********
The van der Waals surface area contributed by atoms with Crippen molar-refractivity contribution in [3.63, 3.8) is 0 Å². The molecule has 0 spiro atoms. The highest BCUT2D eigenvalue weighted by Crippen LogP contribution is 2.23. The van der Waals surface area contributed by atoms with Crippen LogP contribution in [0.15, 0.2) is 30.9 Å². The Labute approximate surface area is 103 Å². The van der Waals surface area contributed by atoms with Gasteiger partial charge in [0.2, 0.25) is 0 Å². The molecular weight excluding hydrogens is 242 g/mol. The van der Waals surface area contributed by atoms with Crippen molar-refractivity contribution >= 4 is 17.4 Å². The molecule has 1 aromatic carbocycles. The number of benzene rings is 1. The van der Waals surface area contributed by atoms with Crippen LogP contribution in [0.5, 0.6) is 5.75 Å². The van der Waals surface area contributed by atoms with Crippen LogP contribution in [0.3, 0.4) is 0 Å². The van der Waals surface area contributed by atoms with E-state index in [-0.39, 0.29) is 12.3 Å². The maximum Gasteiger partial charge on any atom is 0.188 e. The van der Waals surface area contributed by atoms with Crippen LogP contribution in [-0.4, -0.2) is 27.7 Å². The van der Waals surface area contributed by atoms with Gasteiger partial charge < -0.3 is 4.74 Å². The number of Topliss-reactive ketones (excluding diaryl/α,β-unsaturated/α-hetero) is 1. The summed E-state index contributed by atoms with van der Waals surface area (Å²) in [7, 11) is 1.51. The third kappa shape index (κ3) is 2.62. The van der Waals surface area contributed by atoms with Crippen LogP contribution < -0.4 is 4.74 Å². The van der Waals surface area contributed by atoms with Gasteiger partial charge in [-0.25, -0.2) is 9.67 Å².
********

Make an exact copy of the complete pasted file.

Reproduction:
The van der Waals surface area contributed by atoms with Crippen molar-refractivity contribution in [3.63, 3.8) is 0 Å². The molecule has 0 spiro atoms. The highest BCUT2D eigenvalue weighted by Crippen LogP contribution is 2.23. The van der Waals surface area contributed by atoms with Crippen LogP contribution in [0.15, 0.2) is 30.9 Å². The Labute approximate surface area is 103 Å². The van der Waals surface area contributed by atoms with Gasteiger partial charge in [0.2, 0.25) is 0 Å². The molecular weight excluding hydrogens is 242 g/mol. The van der Waals surface area contributed by atoms with Crippen molar-refractivity contribution >= 4 is 17.4 Å². The molecule has 1 aromatic carbocycles. The number of benzene rings is 1. The van der Waals surface area contributed by atoms with Crippen LogP contribution in [0.5, 0.6) is 5.75 Å². The van der Waals surface area contributed by atoms with Crippen LogP contribution in [0.3, 0.4) is 0 Å². The van der Waals surface area contributed by atoms with E-state index in [-0.39, 0.29) is 12.3 Å². The maximum Gasteiger partial charge on any atom is 0.188 e. The van der Waals surface area contributed by atoms with Crippen LogP contribution in [-0.4, -0.2) is 27.7 Å². The van der Waals surface area contributed by atoms with Gasteiger partial charge < -0.3 is 4.74 Å². The number of Topliss-reactive ketones (excluding diaryl/α,β-unsaturated/α-hetero) is 1. The summed E-state index contributed by atoms with van der Waals surface area (Å²) in [7, 11) is 1.51. The third kappa shape index (κ3) is 2.62. The van der Waals surface area contributed by atoms with Crippen LogP contribution < -0.4 is 4.74 Å². The van der Waals surface area contributed by atoms with Gasteiger partial charge in [-0.25, -0.2) is 9.67 Å².